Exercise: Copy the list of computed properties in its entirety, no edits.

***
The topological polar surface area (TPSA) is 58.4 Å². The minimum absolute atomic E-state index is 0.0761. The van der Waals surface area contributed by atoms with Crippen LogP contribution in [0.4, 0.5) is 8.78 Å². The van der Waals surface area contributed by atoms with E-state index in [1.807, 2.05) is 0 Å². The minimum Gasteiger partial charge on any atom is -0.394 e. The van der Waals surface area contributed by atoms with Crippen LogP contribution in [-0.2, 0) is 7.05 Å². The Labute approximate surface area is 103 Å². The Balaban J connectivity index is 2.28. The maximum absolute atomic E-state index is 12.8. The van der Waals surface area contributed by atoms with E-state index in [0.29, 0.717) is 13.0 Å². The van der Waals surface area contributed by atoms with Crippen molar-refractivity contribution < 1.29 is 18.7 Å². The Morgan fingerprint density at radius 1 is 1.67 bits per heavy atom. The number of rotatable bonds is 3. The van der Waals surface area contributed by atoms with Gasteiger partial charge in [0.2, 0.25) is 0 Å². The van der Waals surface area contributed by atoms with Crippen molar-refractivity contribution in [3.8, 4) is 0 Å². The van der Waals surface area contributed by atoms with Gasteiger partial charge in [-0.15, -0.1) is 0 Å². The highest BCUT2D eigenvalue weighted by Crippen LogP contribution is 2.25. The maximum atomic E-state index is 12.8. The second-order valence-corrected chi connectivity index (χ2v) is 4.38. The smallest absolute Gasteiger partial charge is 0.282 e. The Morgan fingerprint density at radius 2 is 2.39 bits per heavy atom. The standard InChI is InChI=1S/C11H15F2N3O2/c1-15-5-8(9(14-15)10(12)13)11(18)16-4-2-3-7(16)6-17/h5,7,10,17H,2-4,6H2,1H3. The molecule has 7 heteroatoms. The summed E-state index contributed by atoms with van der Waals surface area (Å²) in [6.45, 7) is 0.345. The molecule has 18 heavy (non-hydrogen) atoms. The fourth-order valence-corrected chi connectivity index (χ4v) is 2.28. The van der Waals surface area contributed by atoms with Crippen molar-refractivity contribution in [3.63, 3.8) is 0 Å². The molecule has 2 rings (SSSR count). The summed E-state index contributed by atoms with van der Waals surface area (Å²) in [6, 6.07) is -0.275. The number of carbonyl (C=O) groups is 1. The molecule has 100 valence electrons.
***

The topological polar surface area (TPSA) is 58.4 Å². The minimum absolute atomic E-state index is 0.0761. The van der Waals surface area contributed by atoms with Crippen LogP contribution in [0.4, 0.5) is 8.78 Å². The van der Waals surface area contributed by atoms with E-state index in [1.807, 2.05) is 0 Å². The minimum Gasteiger partial charge on any atom is -0.394 e. The van der Waals surface area contributed by atoms with Crippen LogP contribution in [-0.2, 0) is 7.05 Å². The Labute approximate surface area is 103 Å². The Balaban J connectivity index is 2.28. The maximum absolute atomic E-state index is 12.8. The van der Waals surface area contributed by atoms with E-state index in [0.29, 0.717) is 13.0 Å². The van der Waals surface area contributed by atoms with Crippen molar-refractivity contribution < 1.29 is 18.7 Å². The Morgan fingerprint density at radius 1 is 1.67 bits per heavy atom. The number of rotatable bonds is 3. The van der Waals surface area contributed by atoms with Gasteiger partial charge in [0.2, 0.25) is 0 Å². The van der Waals surface area contributed by atoms with Crippen molar-refractivity contribution in [3.8, 4) is 0 Å². The van der Waals surface area contributed by atoms with Gasteiger partial charge in [-0.15, -0.1) is 0 Å². The highest BCUT2D eigenvalue weighted by Crippen LogP contribution is 2.25. The maximum atomic E-state index is 12.8. The second-order valence-corrected chi connectivity index (χ2v) is 4.38. The smallest absolute Gasteiger partial charge is 0.282 e. The Morgan fingerprint density at radius 2 is 2.39 bits per heavy atom. The standard InChI is InChI=1S/C11H15F2N3O2/c1-15-5-8(9(14-15)10(12)13)11(18)16-4-2-3-7(16)6-17/h5,7,10,17H,2-4,6H2,1H3. The molecule has 7 heteroatoms. The summed E-state index contributed by atoms with van der Waals surface area (Å²) in [6.45, 7) is 0.345. The molecule has 18 heavy (non-hydrogen) atoms. The fourth-order valence-corrected chi connectivity index (χ4v) is 2.28. The van der Waals surface area contributed by atoms with Crippen molar-refractivity contribution in [3.63, 3.8) is 0 Å². The molecule has 2 rings (SSSR count). The summed E-state index contributed by atoms with van der Waals surface area (Å²) in [6, 6.07) is -0.275. The number of carbonyl (C=O) groups is 1. The molecule has 100 valence electrons.